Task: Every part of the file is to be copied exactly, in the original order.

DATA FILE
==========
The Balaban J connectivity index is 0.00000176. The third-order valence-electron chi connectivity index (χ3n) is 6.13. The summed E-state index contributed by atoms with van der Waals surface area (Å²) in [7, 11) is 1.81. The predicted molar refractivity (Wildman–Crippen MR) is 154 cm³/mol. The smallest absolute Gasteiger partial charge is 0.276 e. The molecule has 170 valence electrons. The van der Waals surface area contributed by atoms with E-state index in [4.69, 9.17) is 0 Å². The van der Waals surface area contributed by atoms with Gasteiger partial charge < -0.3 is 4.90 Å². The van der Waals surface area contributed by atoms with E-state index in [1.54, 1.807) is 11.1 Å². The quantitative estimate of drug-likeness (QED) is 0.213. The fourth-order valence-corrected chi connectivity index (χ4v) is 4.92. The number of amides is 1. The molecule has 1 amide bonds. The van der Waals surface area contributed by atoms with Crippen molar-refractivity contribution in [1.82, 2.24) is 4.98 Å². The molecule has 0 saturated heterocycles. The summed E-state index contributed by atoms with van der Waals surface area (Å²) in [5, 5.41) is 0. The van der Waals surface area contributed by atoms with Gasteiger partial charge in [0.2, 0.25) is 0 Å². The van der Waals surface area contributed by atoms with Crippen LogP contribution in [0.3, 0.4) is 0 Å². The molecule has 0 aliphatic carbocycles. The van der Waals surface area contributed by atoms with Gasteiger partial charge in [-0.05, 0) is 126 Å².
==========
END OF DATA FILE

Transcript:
The Balaban J connectivity index is 0.00000176. The third-order valence-electron chi connectivity index (χ3n) is 6.13. The summed E-state index contributed by atoms with van der Waals surface area (Å²) in [7, 11) is 1.81. The predicted molar refractivity (Wildman–Crippen MR) is 154 cm³/mol. The smallest absolute Gasteiger partial charge is 0.276 e. The molecule has 170 valence electrons. The van der Waals surface area contributed by atoms with E-state index in [4.69, 9.17) is 0 Å². The van der Waals surface area contributed by atoms with Gasteiger partial charge < -0.3 is 4.90 Å². The van der Waals surface area contributed by atoms with E-state index in [1.54, 1.807) is 11.1 Å². The quantitative estimate of drug-likeness (QED) is 0.213. The fourth-order valence-corrected chi connectivity index (χ4v) is 4.92. The number of amides is 1. The molecule has 1 amide bonds. The van der Waals surface area contributed by atoms with Crippen molar-refractivity contribution in [1.82, 2.24) is 4.98 Å². The molecule has 0 saturated heterocycles. The summed E-state index contributed by atoms with van der Waals surface area (Å²) in [5, 5.41) is 0. The van der Waals surface area contributed by atoms with Gasteiger partial charge in [0.2, 0.25) is 0 Å². The van der Waals surface area contributed by atoms with Crippen LogP contribution in [0.3, 0.4) is 0 Å². The molecule has 0 aliphatic carbocycles. The van der Waals surface area contributed by atoms with Gasteiger partial charge in [-0.05, 0) is 126 Å².